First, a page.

Aug 29, 2016 - 10:30am

Union Admits ‘Blacklist’ Rule Gives Them New ‘Leverage’ Against Companies


Executive Director Of Labor Law Policy

When President Barack Obama signed the Fair Pay and Safe Workplaces Executive Order it was couched as promoting “safe, healthy, fair, and effective workplaces.”

Under the order, and the new final regulations and guidance issued August 25, federal contractors must disclose mere allegations of federal labor violations, potentially locking them out of federal contracts without giving them a chance to challenge the charges.

But improving workplace safety or insuring compliance with the 14 laws and executive orders wasn’t the real motivation for the E.O.

If you pull back the curtain it is clear the order has nothing to do with improving federal contracting and everything to do with giving unions more tools for them to use against employers.

One of the key objections the U.S. Chamber has made all along about the president’s Executive Order is that it would hand the administration’s friends in the organized labor movement a powerful new tool for harassing and pressuring employers into rolling over to their demands. 

We made this point at a hearing in February 2015, in the comments we submitted to the record, and in press releases we issued when the final regulations were issued.

Now, we have confirmation from unions themselves that we were right all along. 

Just before the final regulations were issued, the Teamsters Democratic Union (an offshoot of the main Teamsters union that promotes itself as not being tarred by the tawdry history of the Teamsters) published a blog post that explains how unions could take advantage of the blacklisting regulations for their own needs. 

Ironically, the blog post starts off suggesting the order has not received sufficient attention from unions, then lays out this scenario:

Using the Order

The Executive Order gives unions unprecedented new leverage against companies and institutions that contract with the federal government. Unless the Order or its implementing regulations are overturned by the courts (employers have promised lawsuits) or revoked by a future president (wonder who), unions should be able to significantly increase their bargaining power by the simple expedient of filing meritorious charges with the NLRB, OSHA, the EEOC, or the DOL.

Consider a union that strikes an auto plant for a new contract. Soon after workers hit the bricks, the union president has the following conversation with the general manager:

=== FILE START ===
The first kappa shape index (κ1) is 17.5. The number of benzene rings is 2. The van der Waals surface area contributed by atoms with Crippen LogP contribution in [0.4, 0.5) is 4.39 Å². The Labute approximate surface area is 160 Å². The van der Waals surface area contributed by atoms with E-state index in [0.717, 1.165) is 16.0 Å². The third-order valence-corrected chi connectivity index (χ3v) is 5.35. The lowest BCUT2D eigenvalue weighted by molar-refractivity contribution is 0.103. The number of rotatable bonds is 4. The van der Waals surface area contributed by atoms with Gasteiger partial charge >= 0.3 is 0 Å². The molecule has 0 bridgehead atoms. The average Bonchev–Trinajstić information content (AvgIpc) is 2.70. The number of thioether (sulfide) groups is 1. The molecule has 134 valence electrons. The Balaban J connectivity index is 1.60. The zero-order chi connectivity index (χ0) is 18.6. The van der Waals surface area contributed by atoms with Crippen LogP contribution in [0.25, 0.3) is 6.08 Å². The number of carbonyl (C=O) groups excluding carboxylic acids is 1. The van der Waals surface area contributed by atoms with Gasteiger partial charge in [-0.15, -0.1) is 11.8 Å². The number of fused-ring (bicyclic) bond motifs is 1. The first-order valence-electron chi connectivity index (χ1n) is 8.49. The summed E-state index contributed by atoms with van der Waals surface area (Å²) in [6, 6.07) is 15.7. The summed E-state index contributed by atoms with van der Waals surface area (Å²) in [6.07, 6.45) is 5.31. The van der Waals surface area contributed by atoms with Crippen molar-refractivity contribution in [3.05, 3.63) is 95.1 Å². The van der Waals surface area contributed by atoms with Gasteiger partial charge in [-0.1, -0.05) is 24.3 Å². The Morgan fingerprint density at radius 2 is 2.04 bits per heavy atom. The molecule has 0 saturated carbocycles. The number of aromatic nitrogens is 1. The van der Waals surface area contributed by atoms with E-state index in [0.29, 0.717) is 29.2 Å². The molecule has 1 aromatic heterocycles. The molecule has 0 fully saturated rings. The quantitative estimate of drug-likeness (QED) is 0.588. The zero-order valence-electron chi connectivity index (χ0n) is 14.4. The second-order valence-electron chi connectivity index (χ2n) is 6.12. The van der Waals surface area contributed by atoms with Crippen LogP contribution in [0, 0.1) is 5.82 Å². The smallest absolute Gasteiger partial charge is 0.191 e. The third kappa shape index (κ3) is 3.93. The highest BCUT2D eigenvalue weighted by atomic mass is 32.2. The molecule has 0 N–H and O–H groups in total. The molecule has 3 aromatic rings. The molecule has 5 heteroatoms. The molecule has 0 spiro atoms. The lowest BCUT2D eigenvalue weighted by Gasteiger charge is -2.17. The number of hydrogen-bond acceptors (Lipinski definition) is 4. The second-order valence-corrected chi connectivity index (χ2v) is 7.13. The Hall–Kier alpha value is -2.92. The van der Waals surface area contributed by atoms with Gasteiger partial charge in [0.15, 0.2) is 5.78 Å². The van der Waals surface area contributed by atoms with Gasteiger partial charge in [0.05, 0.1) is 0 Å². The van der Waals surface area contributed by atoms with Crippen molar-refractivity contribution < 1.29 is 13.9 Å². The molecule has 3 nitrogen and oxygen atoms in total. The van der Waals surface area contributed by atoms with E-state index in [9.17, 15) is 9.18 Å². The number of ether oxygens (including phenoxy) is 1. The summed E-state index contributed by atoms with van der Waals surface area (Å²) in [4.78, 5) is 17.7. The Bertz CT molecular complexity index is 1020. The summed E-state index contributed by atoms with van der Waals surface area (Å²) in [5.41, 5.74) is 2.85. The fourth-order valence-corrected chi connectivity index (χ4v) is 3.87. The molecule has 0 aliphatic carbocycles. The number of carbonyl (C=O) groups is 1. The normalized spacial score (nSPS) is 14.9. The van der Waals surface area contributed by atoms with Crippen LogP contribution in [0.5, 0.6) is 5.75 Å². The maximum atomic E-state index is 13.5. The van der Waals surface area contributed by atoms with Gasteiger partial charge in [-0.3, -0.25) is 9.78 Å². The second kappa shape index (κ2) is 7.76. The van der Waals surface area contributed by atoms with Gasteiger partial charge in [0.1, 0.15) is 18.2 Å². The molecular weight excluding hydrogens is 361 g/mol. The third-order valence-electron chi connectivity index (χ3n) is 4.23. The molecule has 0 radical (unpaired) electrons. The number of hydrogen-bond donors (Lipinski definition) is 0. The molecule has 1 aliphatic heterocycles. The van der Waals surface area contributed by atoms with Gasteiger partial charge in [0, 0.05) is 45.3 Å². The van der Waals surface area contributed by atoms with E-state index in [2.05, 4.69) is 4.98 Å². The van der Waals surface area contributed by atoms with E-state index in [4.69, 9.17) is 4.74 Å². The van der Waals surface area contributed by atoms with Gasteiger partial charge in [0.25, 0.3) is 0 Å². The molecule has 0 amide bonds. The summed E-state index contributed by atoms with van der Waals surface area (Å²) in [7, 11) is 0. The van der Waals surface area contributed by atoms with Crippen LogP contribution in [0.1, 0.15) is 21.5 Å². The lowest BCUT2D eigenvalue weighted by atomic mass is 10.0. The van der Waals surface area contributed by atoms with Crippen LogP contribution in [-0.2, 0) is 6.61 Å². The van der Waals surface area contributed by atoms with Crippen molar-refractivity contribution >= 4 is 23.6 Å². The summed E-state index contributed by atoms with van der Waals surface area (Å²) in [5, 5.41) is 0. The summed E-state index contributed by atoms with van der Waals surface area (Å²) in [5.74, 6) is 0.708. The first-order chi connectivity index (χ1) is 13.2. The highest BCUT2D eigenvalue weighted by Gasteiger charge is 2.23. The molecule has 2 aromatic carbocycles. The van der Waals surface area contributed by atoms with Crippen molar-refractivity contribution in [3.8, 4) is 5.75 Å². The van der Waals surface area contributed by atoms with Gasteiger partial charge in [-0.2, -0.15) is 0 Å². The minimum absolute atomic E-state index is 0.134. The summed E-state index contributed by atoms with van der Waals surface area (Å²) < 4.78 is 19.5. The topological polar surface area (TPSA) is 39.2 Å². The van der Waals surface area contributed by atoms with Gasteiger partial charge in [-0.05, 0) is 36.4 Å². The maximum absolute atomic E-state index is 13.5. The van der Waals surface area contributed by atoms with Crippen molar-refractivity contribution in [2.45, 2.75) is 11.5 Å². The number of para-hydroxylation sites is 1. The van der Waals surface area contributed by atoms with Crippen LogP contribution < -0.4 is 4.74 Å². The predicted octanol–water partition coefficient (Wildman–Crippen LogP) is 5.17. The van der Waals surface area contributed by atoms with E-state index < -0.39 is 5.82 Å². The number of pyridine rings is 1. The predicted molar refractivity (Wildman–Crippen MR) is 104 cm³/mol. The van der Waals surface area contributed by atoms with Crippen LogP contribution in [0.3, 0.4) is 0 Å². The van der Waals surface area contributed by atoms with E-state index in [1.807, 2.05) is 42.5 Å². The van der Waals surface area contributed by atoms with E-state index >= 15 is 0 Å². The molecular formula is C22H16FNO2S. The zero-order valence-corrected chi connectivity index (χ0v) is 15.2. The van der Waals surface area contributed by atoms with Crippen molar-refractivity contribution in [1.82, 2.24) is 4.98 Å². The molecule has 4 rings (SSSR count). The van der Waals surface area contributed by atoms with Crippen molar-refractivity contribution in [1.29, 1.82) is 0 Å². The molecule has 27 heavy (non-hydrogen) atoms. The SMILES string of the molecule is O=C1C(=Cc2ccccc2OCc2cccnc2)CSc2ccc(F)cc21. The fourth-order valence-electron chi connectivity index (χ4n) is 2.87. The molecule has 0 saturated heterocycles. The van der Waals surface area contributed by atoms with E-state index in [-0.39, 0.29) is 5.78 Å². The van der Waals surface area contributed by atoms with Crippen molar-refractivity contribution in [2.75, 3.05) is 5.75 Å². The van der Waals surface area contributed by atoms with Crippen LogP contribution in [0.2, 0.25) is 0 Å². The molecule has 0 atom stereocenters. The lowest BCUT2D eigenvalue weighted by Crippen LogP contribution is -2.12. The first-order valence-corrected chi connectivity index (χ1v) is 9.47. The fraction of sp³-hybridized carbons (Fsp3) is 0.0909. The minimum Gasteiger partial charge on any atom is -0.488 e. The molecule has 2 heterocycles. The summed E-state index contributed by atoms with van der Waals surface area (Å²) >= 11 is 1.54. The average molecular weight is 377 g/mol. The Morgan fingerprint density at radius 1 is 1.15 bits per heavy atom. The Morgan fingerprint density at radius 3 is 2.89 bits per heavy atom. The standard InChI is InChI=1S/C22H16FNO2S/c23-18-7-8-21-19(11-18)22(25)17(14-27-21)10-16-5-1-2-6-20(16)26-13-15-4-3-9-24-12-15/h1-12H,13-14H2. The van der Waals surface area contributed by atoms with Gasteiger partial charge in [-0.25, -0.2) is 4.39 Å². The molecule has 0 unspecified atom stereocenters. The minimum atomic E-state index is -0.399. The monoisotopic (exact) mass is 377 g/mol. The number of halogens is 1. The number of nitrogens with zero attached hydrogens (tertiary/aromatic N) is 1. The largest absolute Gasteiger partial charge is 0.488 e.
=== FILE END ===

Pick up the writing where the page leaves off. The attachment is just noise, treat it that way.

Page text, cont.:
Morris, we are two weeks into this goddam strike and the company shows no sign of accepting a fair labor agreement. That is your prerogative, but I think you need to take a fresh look. For one thing, we have filed six ULP charges over the company’s failure to provide information, illegal surveillance, and intimidation on the picket line – and are getting ready to file three more. The NLRB investigator has indicated that he will be recommending complaints on at least four of our charges.

You say that the NLRB is toothless but you are apparently unaware that the rules of the game have drastically changed. Under a new Order issued by the President, a federal contractor that incurs NLRB or other labor law complaints must report them to federal contracting agencies and face the prospect of losing existing and future contracts. Putting it plainly: unless you settle this strike within the next few days, and the union withdraws its charges, you are likely to be marked as a “repeat labor law offender,” one of the highest categories of wrongdoing under the President’s Order. Check this out with your hotshot legal team.

Counting all of its divisions, this corporation has federal contracts in the hundreds of millions. Do you really want to jeopardize this pot of gold to save a few hundred thousand dollars in the union contact?

We couldn’t explain it better. 

Outside the sanitized world of labor relations, this kind of tactic is known as extortion, and is generally frowned upon. 

Note that the scenario laid out revolves around a contract negotiation which means already unionized employers will be just as vulnerable, if not more so, to the unions taking advantage of the E.O. as non-union employers worried about an organizing campaign.

The Teamsters Democratic Union post provides a valuable public service in confirming why the unions have called for this executive order and had it on the wish list they submitted to the Obama transition team back in 2008, and why the administration was willing to give it to them. 

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About the Author

About the Author

Marc Freedman headshot
Executive Director Of Labor Law Policy

Marc Freedman is executive director of labor law policy at the U.S. Chamber of Commerce. He is responsible for developing and advocating the Chamber’s response to OSHA matters, the Employee Free Choice Act, the Family and Medical Leave Act and mandated leave issues, and other labor and workplace issues.